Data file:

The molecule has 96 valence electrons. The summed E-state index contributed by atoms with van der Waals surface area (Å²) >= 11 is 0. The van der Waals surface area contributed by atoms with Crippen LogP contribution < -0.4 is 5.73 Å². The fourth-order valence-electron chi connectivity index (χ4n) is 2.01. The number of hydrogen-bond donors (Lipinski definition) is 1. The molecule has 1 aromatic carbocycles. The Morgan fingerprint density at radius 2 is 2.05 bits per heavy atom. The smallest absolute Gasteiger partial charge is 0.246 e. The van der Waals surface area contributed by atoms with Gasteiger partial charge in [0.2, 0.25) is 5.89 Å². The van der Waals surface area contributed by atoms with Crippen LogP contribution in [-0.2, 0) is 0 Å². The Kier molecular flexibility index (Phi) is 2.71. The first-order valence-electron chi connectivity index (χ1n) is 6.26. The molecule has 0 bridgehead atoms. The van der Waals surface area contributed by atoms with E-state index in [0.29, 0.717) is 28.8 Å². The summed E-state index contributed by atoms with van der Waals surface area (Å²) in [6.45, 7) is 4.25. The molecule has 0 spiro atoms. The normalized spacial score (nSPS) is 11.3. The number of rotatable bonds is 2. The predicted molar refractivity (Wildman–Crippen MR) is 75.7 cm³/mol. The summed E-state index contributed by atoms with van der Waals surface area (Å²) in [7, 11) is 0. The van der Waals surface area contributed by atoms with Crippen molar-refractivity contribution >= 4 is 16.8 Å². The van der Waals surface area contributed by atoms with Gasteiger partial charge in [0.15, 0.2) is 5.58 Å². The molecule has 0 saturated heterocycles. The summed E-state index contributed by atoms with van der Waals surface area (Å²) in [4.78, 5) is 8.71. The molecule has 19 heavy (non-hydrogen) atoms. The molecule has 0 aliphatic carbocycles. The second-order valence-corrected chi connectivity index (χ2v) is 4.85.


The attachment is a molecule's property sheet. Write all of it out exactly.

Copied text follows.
The molecule has 96 valence electrons. The summed E-state index contributed by atoms with van der Waals surface area (Å²) >= 11 is 0. The van der Waals surface area contributed by atoms with Crippen LogP contribution < -0.4 is 5.73 Å². The fourth-order valence-electron chi connectivity index (χ4n) is 2.01. The number of hydrogen-bond donors (Lipinski definition) is 1. The molecule has 1 aromatic carbocycles. The Morgan fingerprint density at radius 2 is 2.05 bits per heavy atom. The smallest absolute Gasteiger partial charge is 0.246 e. The van der Waals surface area contributed by atoms with Gasteiger partial charge in [0.2, 0.25) is 5.89 Å². The van der Waals surface area contributed by atoms with Crippen LogP contribution in [-0.2, 0) is 0 Å². The Kier molecular flexibility index (Phi) is 2.71. The first-order valence-electron chi connectivity index (χ1n) is 6.26. The molecule has 0 bridgehead atoms. The van der Waals surface area contributed by atoms with E-state index in [0.29, 0.717) is 28.8 Å². The summed E-state index contributed by atoms with van der Waals surface area (Å²) in [6.45, 7) is 4.25. The molecule has 0 spiro atoms. The normalized spacial score (nSPS) is 11.3. The number of rotatable bonds is 2. The predicted molar refractivity (Wildman–Crippen MR) is 75.7 cm³/mol. The summed E-state index contributed by atoms with van der Waals surface area (Å²) in [7, 11) is 0. The van der Waals surface area contributed by atoms with Crippen molar-refractivity contribution >= 4 is 16.8 Å². The van der Waals surface area contributed by atoms with Gasteiger partial charge in [0.15, 0.2) is 5.58 Å². The molecule has 0 saturated heterocycles. The summed E-state index contributed by atoms with van der Waals surface area (Å²) in [4.78, 5) is 8.71. The molecule has 19 heavy (non-hydrogen) atoms. The molecule has 0 aliphatic carbocycles. The second-order valence-corrected chi connectivity index (χ2v) is 4.85.